A few years ago at ASTC, Eddie Goldstein from the Denver Museum of Natural Science spoke about a very simple, highly effective element they added to their in-gallery offerings; a roving staff person with a laptop computer connected to the internet. The staff person was available to answer questions, but also to help visitors find websites of interest related to the content (which were then emailed to the visitor at his/her request). Why did the DMNS choose to make this a facilitated experience instead of just plopping down a computer at the end of the exhibition? This simple facilitation exercise turns the exhibit experience, in which the museum pushes content at the visitor, into an interactive, personal one, in which the staff member helps the visitor pull out the parts that are of most interest to them. It's hard to make that leap as a visitor on your own from a passive recipient to an active researcher. The staff member is an informed partner in that transition, and hopefully an enabler of more active engagement by the visitor.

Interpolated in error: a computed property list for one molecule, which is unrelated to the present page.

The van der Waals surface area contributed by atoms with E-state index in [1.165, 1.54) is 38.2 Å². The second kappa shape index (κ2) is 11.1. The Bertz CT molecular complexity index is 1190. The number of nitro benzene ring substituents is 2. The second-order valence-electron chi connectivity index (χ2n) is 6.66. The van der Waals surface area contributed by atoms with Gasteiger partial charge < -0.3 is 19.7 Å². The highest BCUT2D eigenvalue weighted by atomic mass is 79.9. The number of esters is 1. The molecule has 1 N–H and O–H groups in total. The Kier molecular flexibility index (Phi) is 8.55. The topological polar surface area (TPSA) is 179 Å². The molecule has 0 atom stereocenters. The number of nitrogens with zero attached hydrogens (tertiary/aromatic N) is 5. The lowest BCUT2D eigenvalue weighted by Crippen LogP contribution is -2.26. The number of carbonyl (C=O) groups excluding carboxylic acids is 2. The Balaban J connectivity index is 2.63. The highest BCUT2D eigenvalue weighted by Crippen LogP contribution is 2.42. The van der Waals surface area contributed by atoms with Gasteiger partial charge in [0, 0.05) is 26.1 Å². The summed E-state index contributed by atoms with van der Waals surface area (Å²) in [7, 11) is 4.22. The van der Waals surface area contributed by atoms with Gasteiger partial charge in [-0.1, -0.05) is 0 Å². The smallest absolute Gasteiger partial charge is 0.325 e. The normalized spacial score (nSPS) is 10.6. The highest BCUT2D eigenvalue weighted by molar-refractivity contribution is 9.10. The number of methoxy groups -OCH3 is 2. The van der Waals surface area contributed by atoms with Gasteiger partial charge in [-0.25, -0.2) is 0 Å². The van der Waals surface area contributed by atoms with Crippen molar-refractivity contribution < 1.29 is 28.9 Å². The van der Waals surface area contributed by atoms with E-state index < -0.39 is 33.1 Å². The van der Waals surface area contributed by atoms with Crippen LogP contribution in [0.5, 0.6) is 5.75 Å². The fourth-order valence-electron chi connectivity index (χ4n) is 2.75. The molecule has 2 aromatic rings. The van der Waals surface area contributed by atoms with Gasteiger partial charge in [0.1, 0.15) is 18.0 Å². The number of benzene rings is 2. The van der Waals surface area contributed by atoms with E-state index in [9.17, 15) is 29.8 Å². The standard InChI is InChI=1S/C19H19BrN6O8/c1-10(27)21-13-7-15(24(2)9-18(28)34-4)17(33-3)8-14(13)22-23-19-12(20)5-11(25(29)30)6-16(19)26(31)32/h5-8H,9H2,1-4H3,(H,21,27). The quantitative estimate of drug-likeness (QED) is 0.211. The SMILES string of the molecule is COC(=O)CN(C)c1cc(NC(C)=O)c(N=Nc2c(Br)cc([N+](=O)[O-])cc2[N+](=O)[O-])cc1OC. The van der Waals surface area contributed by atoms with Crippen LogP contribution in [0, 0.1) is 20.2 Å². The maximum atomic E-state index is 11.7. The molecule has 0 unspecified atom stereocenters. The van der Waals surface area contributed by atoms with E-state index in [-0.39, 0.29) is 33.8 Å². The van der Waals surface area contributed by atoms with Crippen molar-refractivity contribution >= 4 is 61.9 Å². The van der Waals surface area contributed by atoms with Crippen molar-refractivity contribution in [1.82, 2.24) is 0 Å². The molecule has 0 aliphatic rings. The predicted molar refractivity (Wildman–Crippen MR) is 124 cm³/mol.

This desire relates to another benefit of live facilitators which connects directly to ideas out there about "Museum 2.0." 2.0 design means prioritizing users and social connections among them, and it means flexibility to be responsive to their interests and needs. The more money we sink into exhibit development, the more locked museums are in static content distribution and interpretation. Staff are the ultimate flexible, modular content distributors. Investing in staff can create museum spaces that are more adaptable to current events and visitor interests. Implementing 2.0 experiments via staff rather than through new exhibition models and web/database development can be relatively cheap and quick to develop, and can adapt or be terminated easily (plus, there's the added employee benefit of involving floor staff in exciting new projects). Of course, this requires a new respect and reliance on floor staff as valuable members of the content creation team. Some museums are already struggling with this in the question of who is allowed to blog on behalf of the museum; similarly, museums might ask themselves who is allowed to educate, to design, and in what ways.